## Finding the RPM of a CD?

In this video, a CD accelerates until it breaks: http://www.youtube.com/watch?v=jnyDwPWGkCY

Here is one comment:

 Plotted a small segment of audio just before pop in Audacity http://i.imgur.com/R4nXf87.png Peak at 456Hz, multiplying by 60 gives 27360RPM
The flaw that he made is that he assumed that there is one CD revolution per cycle in the sound wave, right?

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 Recognitions: Gold Member One revolution is one cycle in the frequency, so it is probably correct RPM A 20x CD player revs about 12000 RPM as normal RPM at 1x, when the laser reads the inner tracks, revs about 640 RPM
 Why is one revolution one cycle in the sound frequency?

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## Finding the RPM of a CD?

 Plotted a small segment of audio just before pop in Audacity
I can't find the comment [on YouTube] that this comes from, but the audio must refer to the mechanical noise made by the device that's rotating it, not to the sound encoded on the CD. I'd expect that sound to have a strong component corresponding to the rotational speed, from vibration caused by a slightly non-uniform mass distribution.

 Quote by jtbell I can't find the comment [on YouTube] that this comes from, but the audio must refer to the mechanical noise made by the device that's rotating it, not to the sound encoded on the CD.
It was actually a comment on reddit. Yes, the audio he was referring to was the audio from the video (which is captured using the camera and is due to the mechanical noise by the device that's rotating it).

 Quote by jtbell I'd expect that sound to have a strong component corresponding to the rotational speed, from vibration caused by a slightly non-uniform mass distribution.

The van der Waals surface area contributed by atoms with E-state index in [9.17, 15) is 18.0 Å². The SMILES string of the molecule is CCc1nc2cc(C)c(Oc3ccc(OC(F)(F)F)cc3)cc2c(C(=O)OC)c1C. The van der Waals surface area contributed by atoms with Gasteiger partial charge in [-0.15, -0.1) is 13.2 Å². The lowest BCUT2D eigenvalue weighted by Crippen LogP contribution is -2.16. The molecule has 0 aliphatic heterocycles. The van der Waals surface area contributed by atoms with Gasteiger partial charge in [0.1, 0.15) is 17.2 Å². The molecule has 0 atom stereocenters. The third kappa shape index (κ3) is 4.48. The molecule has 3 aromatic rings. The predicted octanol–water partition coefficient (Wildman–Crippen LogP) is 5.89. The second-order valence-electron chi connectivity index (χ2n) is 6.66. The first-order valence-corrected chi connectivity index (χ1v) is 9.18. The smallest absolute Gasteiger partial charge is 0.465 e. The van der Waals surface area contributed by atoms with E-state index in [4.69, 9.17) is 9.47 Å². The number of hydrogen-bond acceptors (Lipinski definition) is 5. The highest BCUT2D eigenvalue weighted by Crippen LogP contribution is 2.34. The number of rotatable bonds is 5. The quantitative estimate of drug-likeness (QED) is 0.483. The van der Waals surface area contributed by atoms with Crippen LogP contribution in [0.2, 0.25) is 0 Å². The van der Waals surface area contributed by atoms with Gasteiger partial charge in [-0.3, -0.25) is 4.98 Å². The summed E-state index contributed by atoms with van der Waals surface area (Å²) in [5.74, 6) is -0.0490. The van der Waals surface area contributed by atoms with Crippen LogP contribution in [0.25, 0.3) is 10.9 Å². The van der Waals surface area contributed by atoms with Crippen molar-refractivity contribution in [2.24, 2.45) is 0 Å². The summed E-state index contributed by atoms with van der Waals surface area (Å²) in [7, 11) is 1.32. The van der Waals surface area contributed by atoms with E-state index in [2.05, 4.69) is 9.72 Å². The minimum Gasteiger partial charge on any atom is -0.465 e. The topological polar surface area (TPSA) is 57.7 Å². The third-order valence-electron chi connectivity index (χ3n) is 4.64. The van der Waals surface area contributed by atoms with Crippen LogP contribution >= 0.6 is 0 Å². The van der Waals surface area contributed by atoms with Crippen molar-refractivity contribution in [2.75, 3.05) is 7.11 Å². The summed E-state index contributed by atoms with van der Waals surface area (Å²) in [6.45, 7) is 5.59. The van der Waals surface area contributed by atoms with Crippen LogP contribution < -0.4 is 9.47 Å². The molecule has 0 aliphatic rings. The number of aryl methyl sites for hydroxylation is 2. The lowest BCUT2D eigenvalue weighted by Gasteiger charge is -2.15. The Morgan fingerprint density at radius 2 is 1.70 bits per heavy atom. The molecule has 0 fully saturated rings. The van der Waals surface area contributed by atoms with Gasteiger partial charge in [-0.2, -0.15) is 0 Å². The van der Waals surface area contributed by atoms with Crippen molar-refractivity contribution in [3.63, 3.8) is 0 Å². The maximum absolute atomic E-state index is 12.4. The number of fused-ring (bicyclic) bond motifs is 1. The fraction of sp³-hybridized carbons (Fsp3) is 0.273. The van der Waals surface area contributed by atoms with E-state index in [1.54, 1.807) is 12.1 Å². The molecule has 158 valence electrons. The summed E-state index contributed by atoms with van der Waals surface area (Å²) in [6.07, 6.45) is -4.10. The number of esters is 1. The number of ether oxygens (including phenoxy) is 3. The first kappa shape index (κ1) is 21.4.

I'm not sure what you mean by something having a strong component.

What exactly determines the frequency of sound? If I have a mass on a spring that oscillates from equilibrium from one maximum to the other and back once every second, will the frequency of the sound be 1 Hz?

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 Quote by InvalidID Why is one revolution one cycle in the sound frequency?
Generally speaking, one revolution is one cycle in the frequency - generally because disalignments in the rotating mass will force the mechanism to viberate. However, there can be gear mechanisms, other mechanical things that might have viberations, gear noise, etc which generates other frequencies. Multi cylinder engines might generate frequencies higher than what the revolutions is as the pistons combined fires several times pr. revolution.

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 Quote by Low-Q disalignments in the rotating mass will force the mechanism to viberate.
What kind of disalignments are we speaking about here?

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 Quote by InvalidID What exactly determines the frequency of sound? If I have a mass on a spring that oscillates from equilibrium from one maximum to the other and back once every second, will the frequency of the sound be 1 Hz?
1Hz will be in the frequency spectrum, and probably 2Hz and some higher frequencies are there as well.

 What kind of disalignments are we speaking about here?
The center of the CD is not exactly the center of the rotation, and the CD itself is not a perfect disk as well.

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 Quote by InvalidID What kind of disalignments are we speaking about here?
Just small disalignments. Even a flywheel which seams to be perfectly round, perfectly centered on the axis, will make a audioable viberation when the RPM gets high enough. And this small inaccuracies will force the rotating mass to wobble a tiny bit, and make a sound with a frequency (keynote) that is exactly the same as the RPM/sec.

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